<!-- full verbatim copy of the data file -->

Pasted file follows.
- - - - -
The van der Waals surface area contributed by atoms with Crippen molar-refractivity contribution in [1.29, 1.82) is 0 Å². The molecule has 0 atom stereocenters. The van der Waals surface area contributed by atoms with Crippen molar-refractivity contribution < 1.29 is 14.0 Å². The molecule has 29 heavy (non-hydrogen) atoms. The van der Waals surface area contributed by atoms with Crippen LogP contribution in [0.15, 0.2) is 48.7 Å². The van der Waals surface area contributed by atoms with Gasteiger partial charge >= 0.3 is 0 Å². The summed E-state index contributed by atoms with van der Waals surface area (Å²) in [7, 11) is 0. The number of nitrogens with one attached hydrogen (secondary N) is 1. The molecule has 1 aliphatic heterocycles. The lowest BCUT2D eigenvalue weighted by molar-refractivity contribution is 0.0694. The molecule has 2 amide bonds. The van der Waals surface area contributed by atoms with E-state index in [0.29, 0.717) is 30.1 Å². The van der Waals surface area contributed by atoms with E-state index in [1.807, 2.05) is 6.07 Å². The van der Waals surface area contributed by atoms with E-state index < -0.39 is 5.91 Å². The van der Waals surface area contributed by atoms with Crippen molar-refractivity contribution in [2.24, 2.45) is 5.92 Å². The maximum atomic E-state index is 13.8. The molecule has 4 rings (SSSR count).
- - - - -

The van der Waals surface area contributed by atoms with Crippen molar-refractivity contribution in [1.29, 1.82) is 0 Å². The molecule has 0 atom stereocenters. The van der Waals surface area contributed by atoms with Crippen molar-refractivity contribution < 1.29 is 14.0 Å². The molecule has 29 heavy (non-hydrogen) atoms. The van der Waals surface area contributed by atoms with Crippen LogP contribution in [0.15, 0.2) is 48.7 Å². The van der Waals surface area contributed by atoms with Gasteiger partial charge >= 0.3 is 0 Å². The summed E-state index contributed by atoms with van der Waals surface area (Å²) in [7, 11) is 0. The number of nitrogens with one attached hydrogen (secondary N) is 1. The molecule has 1 aliphatic heterocycles. The lowest BCUT2D eigenvalue weighted by molar-refractivity contribution is 0.0694. The molecule has 2 amide bonds. The van der Waals surface area contributed by atoms with E-state index in [0.29, 0.717) is 30.1 Å². The van der Waals surface area contributed by atoms with E-state index in [1.807, 2.05) is 6.07 Å². The van der Waals surface area contributed by atoms with E-state index < -0.39 is 5.91 Å². The van der Waals surface area contributed by atoms with Crippen molar-refractivity contribution in [2.24, 2.45) is 5.92 Å². The maximum atomic E-state index is 13.8. The molecule has 4 rings (SSSR count).